James McBride grew up one of twelve siblings in the all-black housing projects of Red Hook, Brooklyn, the son of a black minister and a woman who would not admit she was white. The object of McBride's constant embarrassment and continuous fear for her safety, his mother was an inspiring figure, who through sheer force of will saw her dozen children through college, and many through graduate school. McBride was an adult before he discovered the truth about his mother: The daughter of a failed itinerant Orthodox rabbi in rural Virginia, she had run away to Harlem, married a black man, and founded an all-black Baptist church in her living room in Red Hook. In her son's remarkable memoir, she tells in her own words the story of her past. Around her narrative, James McBride has written a powerful portrait of growing up, a meditation on race and identity, and a poignant, beautifully crafted hymn from a son to his mother.
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Order this book ... and please don't be put off by its pallid subtitle, A Black Man's Tribute to His White Mother, which doesn't begin to do justice to the utterly unique and moving story contained within. The Color of Water tells the remarkable story of Ruth McBride Jordan, the two good men she married, and the 12 good children she raised. Jordan, born Rachel Shilsky, a Polish Jew, immigrated to America soon after birth; as an adult she moved to New York City, leaving her family and faith behind in Virginia. Jordan met and married a black man, making her isolation even more profound. The book is a success story, a testament to one woman's true heart, solid values, and indomitable will. Ruth Jordan battled not only racism but also poverty to raise her children and, despite being sorely tested, never wavered. In telling her story--along with her son's--The Color of Water addresses racial identity with compassion, insight, and realism. It is, in a word, inspiring, and you will finish it with unalloyed admiration for a flawed but remarkable individual. And, perhaps, a little more faith in us all.About the Author:
James McBride is an accomplished musician and author of the National Book Award-winning The Good Lord Bird, the #1 bestselling American classic The Color of Water, and the bestsellers Song Yet Sung and Miracle at St. Anna, which was turned into a film by Spike Lee. McBride is a Distinguished Writer in Residence at New York University.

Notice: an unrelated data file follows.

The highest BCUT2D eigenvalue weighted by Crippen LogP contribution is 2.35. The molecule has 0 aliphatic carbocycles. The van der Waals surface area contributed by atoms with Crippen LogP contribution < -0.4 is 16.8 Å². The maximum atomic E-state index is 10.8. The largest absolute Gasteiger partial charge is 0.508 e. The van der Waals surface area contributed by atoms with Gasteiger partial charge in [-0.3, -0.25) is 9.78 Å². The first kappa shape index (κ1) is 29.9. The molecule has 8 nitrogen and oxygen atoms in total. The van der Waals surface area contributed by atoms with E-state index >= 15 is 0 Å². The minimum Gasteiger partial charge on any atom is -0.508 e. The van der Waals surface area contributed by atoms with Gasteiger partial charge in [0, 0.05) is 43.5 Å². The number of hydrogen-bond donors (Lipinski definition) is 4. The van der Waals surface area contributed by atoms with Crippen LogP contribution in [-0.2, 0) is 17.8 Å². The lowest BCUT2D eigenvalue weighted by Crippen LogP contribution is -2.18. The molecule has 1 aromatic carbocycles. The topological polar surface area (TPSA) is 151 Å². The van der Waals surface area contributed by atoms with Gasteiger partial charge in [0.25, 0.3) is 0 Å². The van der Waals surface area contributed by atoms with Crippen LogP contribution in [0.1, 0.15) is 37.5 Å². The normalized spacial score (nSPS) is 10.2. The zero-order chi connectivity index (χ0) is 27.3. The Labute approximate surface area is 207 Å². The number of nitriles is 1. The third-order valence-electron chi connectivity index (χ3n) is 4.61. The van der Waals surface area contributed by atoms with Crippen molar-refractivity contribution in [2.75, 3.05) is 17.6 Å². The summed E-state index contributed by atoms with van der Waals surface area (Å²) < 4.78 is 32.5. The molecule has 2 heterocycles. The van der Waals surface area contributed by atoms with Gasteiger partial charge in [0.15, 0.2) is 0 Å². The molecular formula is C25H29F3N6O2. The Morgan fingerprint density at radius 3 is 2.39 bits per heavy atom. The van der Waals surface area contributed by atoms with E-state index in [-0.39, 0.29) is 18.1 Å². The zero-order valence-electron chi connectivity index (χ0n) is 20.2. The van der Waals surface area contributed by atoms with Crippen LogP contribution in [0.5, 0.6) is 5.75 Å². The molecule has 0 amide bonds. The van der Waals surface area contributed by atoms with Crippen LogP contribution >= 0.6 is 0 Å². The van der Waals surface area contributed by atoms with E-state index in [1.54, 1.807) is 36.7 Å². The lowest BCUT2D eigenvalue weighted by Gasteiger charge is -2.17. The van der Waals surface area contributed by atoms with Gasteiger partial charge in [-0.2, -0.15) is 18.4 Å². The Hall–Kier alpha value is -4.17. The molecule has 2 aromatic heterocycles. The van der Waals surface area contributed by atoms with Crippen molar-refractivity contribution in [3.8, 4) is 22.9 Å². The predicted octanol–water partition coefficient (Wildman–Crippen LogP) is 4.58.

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Book Description Berkley Publishing Group, New York, New York, U.S.A., 2002. Trade Paperback. Book Condition: New. Reprint. 300 pages + preview. Book in new condition--from my store inventory. James McBride's moving memoir about his mother, a rabbi's daughter born in Poland and raised in the South, who fled to Harlem, married a black man, founded a Baptist church, and put twelve children through college. James asked his mother if he was black or white. "You're a human being," she snapped. "Educate yourself or you'll be a nobody!" Size: 8vo - over 7¾" - 9¾" tall. Multiple copies available this title. Quantity Available: 6. Shipped Weight: Under 1 pound. Category: Biography & Autobiography; ISBN: 1573225789. ISBN/EAN: 9781573225786. Pictures of this item not already displayed here available upon request. Inventory No: 603172. Bookseller Inventory # 603172
Book Description Riverhead Trade, 1997. Paperback. Book Condition: New. book. Bookseller Inventory # M1573225789
Book Description Riverhead Trade, 1997. Paperback. Book Condition: New. Never used!. Bookseller Inventory # P111573225789
Book Description Riverhead Trade, 1997. Book Condition: New. Bookseller Inventory # 9781573225786
Book Description Riverhead Trade. Book Condition: new. Perfect condition. Bookseller Inventory # 20590